by John Verson
Recently retired NYPD detective Dave Gurney, known for his serial killer collars, is approached by Mark, a college friend, now running a behavioral modification institute for the wealthy. Mark, a Joel Osteen-type, has gotten some bizarre threatening notes, in one of which the writer has apparently guessed what number he was thinking of and written it down. Gurney, chafing at retirement and the quietly judgmental presence of his wife, applies his obsessively analytical mind to the puzzle. He’s inclined to dismiss the letters as the work of a crank, but then Mark is murdered in the most baffling manner, with the only clues being the careful, cunning killer’s own mocking obfuscations, such as backward footprints and wordplay. Then, other bodies are found, killed in the same trademark fashion; and the killer leaves notice that he’s going to go after the police as well.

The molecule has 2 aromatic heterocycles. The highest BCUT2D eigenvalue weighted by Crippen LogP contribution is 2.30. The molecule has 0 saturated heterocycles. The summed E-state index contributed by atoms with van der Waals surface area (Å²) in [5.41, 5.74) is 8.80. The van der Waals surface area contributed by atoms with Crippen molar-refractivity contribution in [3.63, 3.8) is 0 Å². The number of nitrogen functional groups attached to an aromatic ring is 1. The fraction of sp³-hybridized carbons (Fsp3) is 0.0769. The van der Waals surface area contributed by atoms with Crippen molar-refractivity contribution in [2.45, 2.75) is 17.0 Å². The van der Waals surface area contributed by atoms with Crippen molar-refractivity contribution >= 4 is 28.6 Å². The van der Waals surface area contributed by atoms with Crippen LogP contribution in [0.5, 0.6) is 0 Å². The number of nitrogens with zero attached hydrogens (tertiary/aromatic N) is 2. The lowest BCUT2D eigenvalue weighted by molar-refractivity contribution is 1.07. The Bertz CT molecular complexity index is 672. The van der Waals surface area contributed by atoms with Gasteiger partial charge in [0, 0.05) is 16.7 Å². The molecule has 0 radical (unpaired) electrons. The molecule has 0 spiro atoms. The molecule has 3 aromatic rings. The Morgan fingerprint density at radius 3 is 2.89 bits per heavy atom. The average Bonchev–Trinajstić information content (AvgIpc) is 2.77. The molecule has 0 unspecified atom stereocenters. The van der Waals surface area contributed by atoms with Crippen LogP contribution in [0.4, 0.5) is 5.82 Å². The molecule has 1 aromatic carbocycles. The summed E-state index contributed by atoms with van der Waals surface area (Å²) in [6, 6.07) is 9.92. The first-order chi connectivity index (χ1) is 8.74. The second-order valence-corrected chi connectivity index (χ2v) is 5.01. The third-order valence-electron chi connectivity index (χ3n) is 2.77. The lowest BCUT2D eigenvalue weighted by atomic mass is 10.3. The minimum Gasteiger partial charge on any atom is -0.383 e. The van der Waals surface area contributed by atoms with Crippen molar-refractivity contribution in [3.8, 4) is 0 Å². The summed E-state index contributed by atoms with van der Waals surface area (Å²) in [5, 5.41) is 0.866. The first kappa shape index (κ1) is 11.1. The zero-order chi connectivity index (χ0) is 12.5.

Overall, I enjoyed this book. Gurney, burdened with guilt, living to work, and analytical in the extreme, is a great character, and Verdon does a terrific job showing his skills through early conversations with Mark and his wife. The mystery is, of course, beguiling and baffling, and Verdon misdirects the reader in a lot of clever ways, with red herrings and the old “Psycho” trick of dwelling a long time on the motives and life of a character who ends up just being one of several deaths. Indeed, I suspected Mark himself at first, and then a cop who seemed not to have proper credentials. But the mystery is too great in scope, and Verdon drops a few balls at the end. With the climax yet to come, it becomes very clear that a certain relatively unnoticed character is the killer, and it doesn’t jibe with Verdon’s crack team of Gurney, another dogged detective, and a forensic psychologist who are so very clever, but don’t stop to ask about what might happen to all those letters the killer sent that didn’t lead to victims. That is to say that (1) if the killer sent out hundreds of letters, someone, probably many people, would have called the police about it, and this person would be investigated; and (2) or at the very least, they’d be indignant and contact the person at the return address. So logically and practically, it all falls apart. Still, though, I admire Verdon’s ambition for a first novel (and why are so many first novels about fathers with son issues or vice-versa?), and I would read a second Gurney novel.